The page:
“Hello!”, says the fledgling osprey. “Have you signed up yet for Doc Ellen’s Osprey Webinar this coming Tuesday? Please join me and my kin and Doc as we explore my family and our neighbors at Jordan Lake!”

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Jordan Lake, Haw River 16 minutes after the sun rose … I was tracking a male osprey as he came in over the dam and almost disappeared down into the shadows of the riprap and the sudden glare of the sun. I watched the osprey flare and snatch his fish and then the quiet morning exploded in osprey shrieks and great blue heron gronks. A large light grey shadow was closing in on the osprey. I don’t know if the heron had had an eye on the same fish as the osprey or that the heron took exception to the osprey disturbing his morning fishing. The osprey fled the river with his fish and out over the dam and the heron grumbled his way back to the riprap shoreline.

Jordan Lake: Captain Doug and I aren’t sure that the youngster’s flight this morning was his very first, but it is a fair guess that he couldn’t have been flying for more than a day or so because he wasn’t seen flying yesterday. Enjoy the young male as he leaves his startled sisters behind and goes to explore the world!

Jordan Lake: Mom Osprey sets about finding the right place in the nest for the new pinecone that Dad Osprey delivered. All ospreys really enjoy bringing all kinds of trinkets, pinecones, bark pieces, bright colored papers to their nests. Mom Osprey has to get the new pinecone placed just right and, as is true with all decorating decisions, different placements of furnishings have to be tried…

Jordan Lake: All over the lake, the osprey chicks are growing fast. They readily interact with the environment. Here two chicks, one on each side of Mom Osprey, are doing a typical osprey neck/head maneuver as they sway while trying to watch the humans who are watching them. An osprey will often do the same head/neck sway as the bird sights in on fish just before they launch to go after their prey. Did you see the chick peeking out from under mom?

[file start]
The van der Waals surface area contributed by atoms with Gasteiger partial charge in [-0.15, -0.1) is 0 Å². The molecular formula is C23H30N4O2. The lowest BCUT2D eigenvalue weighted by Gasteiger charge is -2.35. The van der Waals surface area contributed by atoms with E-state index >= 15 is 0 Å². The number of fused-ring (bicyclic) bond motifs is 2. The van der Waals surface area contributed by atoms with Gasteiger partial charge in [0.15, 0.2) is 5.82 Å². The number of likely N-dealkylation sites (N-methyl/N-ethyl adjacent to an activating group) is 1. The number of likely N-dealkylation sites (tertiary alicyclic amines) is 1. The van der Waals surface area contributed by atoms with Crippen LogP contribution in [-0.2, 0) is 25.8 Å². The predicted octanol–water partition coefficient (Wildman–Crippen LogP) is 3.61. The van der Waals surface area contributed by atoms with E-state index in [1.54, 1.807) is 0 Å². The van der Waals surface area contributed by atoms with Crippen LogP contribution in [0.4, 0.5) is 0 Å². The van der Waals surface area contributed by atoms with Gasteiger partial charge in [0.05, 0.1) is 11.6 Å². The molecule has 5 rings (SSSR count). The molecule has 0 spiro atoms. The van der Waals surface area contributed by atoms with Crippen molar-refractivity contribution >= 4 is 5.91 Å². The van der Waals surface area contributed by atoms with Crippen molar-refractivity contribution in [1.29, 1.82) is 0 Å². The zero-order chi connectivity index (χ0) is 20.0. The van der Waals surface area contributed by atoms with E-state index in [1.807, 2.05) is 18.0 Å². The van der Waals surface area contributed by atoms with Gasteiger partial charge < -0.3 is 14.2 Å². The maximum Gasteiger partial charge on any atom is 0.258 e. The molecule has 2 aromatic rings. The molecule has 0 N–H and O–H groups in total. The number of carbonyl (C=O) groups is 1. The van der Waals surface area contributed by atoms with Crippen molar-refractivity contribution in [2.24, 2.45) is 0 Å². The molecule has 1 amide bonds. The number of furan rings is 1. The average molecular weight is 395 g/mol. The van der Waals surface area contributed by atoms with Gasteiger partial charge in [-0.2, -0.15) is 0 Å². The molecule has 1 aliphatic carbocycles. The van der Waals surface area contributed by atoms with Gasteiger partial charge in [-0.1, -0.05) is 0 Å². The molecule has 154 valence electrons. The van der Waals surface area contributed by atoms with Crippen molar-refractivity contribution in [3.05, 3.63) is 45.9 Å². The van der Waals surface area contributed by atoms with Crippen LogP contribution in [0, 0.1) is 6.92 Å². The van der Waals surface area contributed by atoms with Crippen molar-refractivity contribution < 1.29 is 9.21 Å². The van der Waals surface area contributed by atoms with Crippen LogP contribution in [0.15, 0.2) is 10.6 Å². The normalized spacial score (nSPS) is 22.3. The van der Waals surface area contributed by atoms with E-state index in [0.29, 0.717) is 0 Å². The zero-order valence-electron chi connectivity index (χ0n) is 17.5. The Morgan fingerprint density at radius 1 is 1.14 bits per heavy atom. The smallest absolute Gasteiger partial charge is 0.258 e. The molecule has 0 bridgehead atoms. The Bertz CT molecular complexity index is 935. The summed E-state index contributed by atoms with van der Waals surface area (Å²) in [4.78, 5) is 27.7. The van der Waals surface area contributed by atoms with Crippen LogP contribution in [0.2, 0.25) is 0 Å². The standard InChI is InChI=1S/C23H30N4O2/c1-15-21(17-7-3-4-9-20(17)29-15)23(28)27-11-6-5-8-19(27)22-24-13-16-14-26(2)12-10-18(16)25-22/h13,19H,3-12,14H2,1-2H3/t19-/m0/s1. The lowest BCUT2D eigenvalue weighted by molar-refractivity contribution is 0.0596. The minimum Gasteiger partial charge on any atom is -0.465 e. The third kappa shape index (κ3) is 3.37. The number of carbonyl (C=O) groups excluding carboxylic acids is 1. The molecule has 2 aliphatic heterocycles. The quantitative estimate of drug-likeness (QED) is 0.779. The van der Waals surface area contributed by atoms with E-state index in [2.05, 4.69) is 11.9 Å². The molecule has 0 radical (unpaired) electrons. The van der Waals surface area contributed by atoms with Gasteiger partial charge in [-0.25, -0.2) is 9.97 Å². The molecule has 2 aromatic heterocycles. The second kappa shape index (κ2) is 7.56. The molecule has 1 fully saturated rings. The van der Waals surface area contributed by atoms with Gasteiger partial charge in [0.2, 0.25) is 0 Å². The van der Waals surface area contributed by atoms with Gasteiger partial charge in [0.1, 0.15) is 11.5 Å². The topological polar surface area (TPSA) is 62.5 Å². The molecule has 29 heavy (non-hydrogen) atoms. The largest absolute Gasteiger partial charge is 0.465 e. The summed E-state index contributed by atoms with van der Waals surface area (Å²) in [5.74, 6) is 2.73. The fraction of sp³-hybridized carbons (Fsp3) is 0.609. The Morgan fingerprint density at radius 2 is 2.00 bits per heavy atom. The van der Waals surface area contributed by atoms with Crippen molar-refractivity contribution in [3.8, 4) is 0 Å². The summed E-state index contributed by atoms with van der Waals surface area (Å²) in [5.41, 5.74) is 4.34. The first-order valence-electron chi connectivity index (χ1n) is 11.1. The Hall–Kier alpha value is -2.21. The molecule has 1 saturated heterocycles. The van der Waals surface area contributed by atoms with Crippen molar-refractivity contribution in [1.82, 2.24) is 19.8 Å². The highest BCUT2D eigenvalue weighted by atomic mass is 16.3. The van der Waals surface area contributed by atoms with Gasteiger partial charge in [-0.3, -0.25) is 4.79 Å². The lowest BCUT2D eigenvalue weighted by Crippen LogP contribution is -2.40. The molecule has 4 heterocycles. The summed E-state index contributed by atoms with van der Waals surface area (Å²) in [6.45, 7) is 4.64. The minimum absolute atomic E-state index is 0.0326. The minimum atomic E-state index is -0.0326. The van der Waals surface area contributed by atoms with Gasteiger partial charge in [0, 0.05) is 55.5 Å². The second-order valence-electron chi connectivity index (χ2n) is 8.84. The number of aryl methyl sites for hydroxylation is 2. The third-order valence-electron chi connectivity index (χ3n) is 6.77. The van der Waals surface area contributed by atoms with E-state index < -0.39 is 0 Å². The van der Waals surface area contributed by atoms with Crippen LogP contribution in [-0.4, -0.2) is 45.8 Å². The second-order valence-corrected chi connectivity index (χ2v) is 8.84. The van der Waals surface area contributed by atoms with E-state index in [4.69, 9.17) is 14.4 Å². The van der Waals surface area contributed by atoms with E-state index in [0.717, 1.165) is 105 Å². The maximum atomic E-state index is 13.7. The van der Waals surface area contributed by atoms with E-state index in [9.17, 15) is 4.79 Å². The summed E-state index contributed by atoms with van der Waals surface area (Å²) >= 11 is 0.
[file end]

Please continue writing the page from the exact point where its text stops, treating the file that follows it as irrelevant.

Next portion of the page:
Jordan Lake Dam, Haw River. Ospreys don’t often really get angry with each other and actually go after each other with talons and beaks at the ready. This morning 2 male ospreys got very angry. I don’t know what started the argument because there were no osprey nests nearby to cause a territory dispute (those kind of disputes are almost always a lot of screaming and mild threats). I wondered if the osprey being chased was an immature bird, from last year, and had some how gotten on the wrong side of the other bird. I couldn’t see enough the plumage or eye color to know that. I was just glad to see the threatened bird fly out of the mouth of the tailrace and safely away. PS: the smudges and soft focus are the result of my determined efforts to shoot through the trees on the riprap…life in the photographer’s lane…